It’s that time again – when Chester ’s buildings are judged good, bad or ugly in the alternative New Year Honours.
Every year Chester Civic Trust – the guardians of the built environment – announces its verdict not only on building design but on many aspects of urban life including grot-spots but also cultural spectaculars.
This year the chairman’s special award went to The Ark Sculpture Exhibition at Chester Cathedral which won national acclaim and attracted international coverage.
An audience at the Civic Trust HQ in Bishop Lloyd’s Palace learned judges were unanimous in their praise of the quality of the exhibition and the fact entry was free which ‘encouraged and achieved widespread engagement’.
Civic Trust chair and former Chester Labour MP Christine Russell said: “Those of you who had the opportunity to go – it was so imaginative and innovative – and it had national coverage and everything.”
Those receiving ‘Good’ awards were the Storyhouse cultural centre; a new ’simple and elegant’ building in River Garden, Sandy Lane observable from the meadows and the renovated Wesley Methodist Church in St John Street which is ‘no longer a traditional but a versatile and attractive space’.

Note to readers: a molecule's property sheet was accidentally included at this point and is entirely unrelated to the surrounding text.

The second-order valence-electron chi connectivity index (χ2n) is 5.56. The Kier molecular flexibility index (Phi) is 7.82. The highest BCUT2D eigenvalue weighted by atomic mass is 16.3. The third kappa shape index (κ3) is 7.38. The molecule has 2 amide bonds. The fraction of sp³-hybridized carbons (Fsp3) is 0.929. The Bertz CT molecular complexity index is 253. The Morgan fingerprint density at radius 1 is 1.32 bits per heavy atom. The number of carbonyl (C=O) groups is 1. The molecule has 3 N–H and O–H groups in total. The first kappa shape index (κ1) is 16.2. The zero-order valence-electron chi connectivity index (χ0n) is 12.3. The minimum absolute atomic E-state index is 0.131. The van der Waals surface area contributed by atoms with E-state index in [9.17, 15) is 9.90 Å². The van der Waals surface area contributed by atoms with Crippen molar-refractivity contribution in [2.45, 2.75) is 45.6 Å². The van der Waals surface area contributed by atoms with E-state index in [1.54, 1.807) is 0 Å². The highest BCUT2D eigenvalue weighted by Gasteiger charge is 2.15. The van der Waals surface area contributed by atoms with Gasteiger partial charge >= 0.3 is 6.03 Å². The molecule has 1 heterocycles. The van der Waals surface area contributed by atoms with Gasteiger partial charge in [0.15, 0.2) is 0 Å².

‘Commended’ was the opening of Chester Castle to the public over the summer; the re-opening of the Rocky Lane walkway between Parkgate Road and Liverpool Road after a four-year saga and, controversially, the new bus interchange at Gorse Stacks, which is not to everyone’s taste.
In the hall of shame, receiving ‘Bad’ awards, were The Rows and City Walls for ‘a decline in the standards of maintenance’ and ‘noise in the city centre’ due to amplified music from public spaces such as The Rows.
Holding the same dubious honour were The Flat Shed by Taylor’s Boatyard – highlighted in the hope something will be done given its ‘disuse and decay’ – and Dee House because nothing has happened despite a deal struck between the council and Daniel Thwaites PLC to transform the derelict building into an upmarket hotel.
There were a few mentions that will have made Cheshire West and Chester Council deputy leader Cllr Louise Gittins take note as a guest at the proceedings. Along with Dee House, there were harsh words for the derelict bus exchange in Princess Street, officially branded ‘Ugly’, together with signage for the Station News shop by the entrance to the council-run bus station.
Rearing its head within the ‘Ugly’ category for the second year in a row was the ‘terrible state of the upper floor’ at the Off the Wall bar in St John Street, which judges felt was ‘once again worthy of note’.